Astronomers using NASA’s Swift satellite recently detected a rise in high-energy X-rays from a source toward the center of our Milky Way galaxy. The outburst, produced by a rare X-ray nova, came from a previously unknown stellar-mass black hole.
An X-ray nova is a short-lived X-ray source that appears suddenly, reaches its emission peak in a few days and then fades out over a period of months. The outburst arises when a torrent of stored gas suddenly rushes toward one of the most compact objects known, either a neutron star or a black hole.
The rapidly brightening source triggered Swift’s Burst Alert Telescope twice on the morning of Sept. 16, and once again the next day. Named Swift J1745-26 after the coordinates of its sky position, the nova is located a few degrees from the center of our galaxy toward the constellation Sagittarius. While astronomers do not know its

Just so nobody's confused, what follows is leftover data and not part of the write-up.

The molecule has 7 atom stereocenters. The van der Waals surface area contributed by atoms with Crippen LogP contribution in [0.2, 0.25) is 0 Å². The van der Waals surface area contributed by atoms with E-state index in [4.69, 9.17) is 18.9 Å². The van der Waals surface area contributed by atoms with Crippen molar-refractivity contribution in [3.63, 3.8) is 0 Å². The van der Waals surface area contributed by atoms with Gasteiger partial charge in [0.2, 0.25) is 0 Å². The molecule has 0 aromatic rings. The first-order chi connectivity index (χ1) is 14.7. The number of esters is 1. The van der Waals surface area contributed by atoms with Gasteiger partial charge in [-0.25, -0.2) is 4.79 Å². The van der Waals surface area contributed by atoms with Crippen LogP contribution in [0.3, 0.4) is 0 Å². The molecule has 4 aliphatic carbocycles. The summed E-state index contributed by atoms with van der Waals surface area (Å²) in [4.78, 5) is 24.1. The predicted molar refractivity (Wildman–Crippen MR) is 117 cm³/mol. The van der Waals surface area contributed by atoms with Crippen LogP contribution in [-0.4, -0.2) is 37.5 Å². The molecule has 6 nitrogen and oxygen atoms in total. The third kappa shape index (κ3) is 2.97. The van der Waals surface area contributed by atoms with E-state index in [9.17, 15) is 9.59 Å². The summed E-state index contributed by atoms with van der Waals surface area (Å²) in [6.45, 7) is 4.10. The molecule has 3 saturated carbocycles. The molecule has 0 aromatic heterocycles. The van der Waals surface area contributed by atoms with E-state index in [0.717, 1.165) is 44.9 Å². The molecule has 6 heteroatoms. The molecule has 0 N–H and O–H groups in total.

precise distance, they think the object resides about 20,000 to 30,000 light-years away in the galaxy’s inner region.
Ground-based observatories detected infrared and radio emissions, but thick clouds of obscuring dust have prevented astronomers from catching Swift J1745-26 in visible light.